You could be forgiven for thinking that Elebits was a cute, good-hearted piece of family fun, but it's really very sinister. It's all fun and games when you're gamboling around a garden, smashing pots and uprooting plants and peeking under cars, or when you're on a rampage in Dad's study pulling books off the shelves and making a glorious mess in order to drive out hordes of gleeful little electricity creatures. Elebits almost certainly go somewhere nice once they're zapped into your electricity gun, after all.
It's only in the un-timed Challenge modes that the game shows its inner darkness. Here, you find yourself spending minutes hunting around a completely destroyed house following the terror-stricken shrieks of that one remaining Elebit after you've disposed of all its friends, watching the debris like a hawk for that tell-tale twitch of a piece of broken china that belies a cowering little creature hidden beneath. Only then do the happy music, colourful presentation and joyful squeaking of Elebits fall away to reveal what is essentially a genocide-simulator, in which you find yourself ransacking a home and smashing up its contents in order to root out its last concealed inhabitants. Hardly family-friendly now, is it?
Anyway, Dewy's Adventure is proof (if any were needed) that Elebits' disturbing undertones are entirely accidental. It's from the same Konami development team, and it's the happiest game in the world. Actually it's so happy that it might make you violent. Dewy's Adventure's relentless, chirpy, squeaky, colourful happiness is the most confusing thing about the game; it suggests a young target audience, to the point where it might put older players off entirely, but the actual game itself is strangely old-fashioned. It's a linear puzzle-platformer of the sort I haven't played in years, involving precision jumping, heart-in-the-mouth leaps of faith and exhilaratingly risky detours for the sake of collecting things. If that sounds like your kind of thing, it's worth getting past Dewy's sickening sweetness, for there's a quirky, reflex-punishing platformer hidden underneath.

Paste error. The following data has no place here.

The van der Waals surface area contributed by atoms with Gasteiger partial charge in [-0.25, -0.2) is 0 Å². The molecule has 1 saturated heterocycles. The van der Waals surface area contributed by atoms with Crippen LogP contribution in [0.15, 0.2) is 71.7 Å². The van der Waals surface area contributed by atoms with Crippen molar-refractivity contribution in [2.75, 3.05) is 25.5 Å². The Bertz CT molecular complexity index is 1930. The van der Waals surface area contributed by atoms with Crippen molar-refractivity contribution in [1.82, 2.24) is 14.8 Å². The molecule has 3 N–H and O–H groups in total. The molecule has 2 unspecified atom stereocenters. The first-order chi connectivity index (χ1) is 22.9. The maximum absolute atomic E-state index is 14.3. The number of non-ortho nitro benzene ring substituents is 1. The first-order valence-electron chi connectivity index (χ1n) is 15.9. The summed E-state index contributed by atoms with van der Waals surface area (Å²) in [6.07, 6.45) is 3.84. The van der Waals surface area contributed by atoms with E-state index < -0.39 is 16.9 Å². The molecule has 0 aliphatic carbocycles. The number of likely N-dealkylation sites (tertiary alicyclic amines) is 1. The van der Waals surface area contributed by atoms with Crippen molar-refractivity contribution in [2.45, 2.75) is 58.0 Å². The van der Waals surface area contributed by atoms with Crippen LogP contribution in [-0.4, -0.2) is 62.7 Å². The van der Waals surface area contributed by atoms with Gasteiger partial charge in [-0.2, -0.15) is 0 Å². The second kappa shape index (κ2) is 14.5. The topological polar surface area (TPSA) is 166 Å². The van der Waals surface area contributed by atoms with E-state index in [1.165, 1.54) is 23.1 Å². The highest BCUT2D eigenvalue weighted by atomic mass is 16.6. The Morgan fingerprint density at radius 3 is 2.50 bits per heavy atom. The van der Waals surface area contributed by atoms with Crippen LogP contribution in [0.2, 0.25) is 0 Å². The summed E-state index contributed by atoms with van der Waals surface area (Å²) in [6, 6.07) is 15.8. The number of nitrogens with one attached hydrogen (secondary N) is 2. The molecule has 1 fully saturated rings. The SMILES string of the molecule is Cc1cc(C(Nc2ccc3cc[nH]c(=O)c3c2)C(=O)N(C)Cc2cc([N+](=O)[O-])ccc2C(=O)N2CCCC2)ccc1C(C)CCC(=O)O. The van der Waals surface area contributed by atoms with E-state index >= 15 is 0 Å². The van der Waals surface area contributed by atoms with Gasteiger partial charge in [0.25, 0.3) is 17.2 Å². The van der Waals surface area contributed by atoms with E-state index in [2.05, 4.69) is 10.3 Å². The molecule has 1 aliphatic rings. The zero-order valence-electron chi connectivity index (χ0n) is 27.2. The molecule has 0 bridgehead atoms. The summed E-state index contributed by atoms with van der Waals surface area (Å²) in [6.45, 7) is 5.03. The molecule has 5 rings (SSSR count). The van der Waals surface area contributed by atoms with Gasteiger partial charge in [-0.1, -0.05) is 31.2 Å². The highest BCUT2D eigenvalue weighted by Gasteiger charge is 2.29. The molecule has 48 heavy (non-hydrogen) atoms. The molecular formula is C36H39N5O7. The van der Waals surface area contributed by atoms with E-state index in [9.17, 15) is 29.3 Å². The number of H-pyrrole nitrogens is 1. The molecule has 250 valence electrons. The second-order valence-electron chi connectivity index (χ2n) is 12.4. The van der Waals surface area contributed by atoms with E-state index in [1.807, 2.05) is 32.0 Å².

You control Dewy, a drop of water with a creepily babyish grin, by tilting the Wii remote around in the manner of Mercury Meltdown Revolution, jumping with A and shaking the remote either up and down or side to side to cause windstorms or earthquakes to harm enemies or solve puzzles. Far more interestingly, pressing up or down changes the environment's temperature, transforming Dewy into either a spiky ice-cube or a little mist-cloud and causing ice-blocks to melt, lakes to freeze over and other interesting effects upon the levels themselves. All the while, you're rescuing/collecting little squeaky happy things called Eaus, though they're not essential to the quest - there are 100 in each level, and finding them all is usually a fair challenge. The game's gently demanding puzzles centre around the temperature-changing mechanic, but it's the platforming challenges that prove really testing.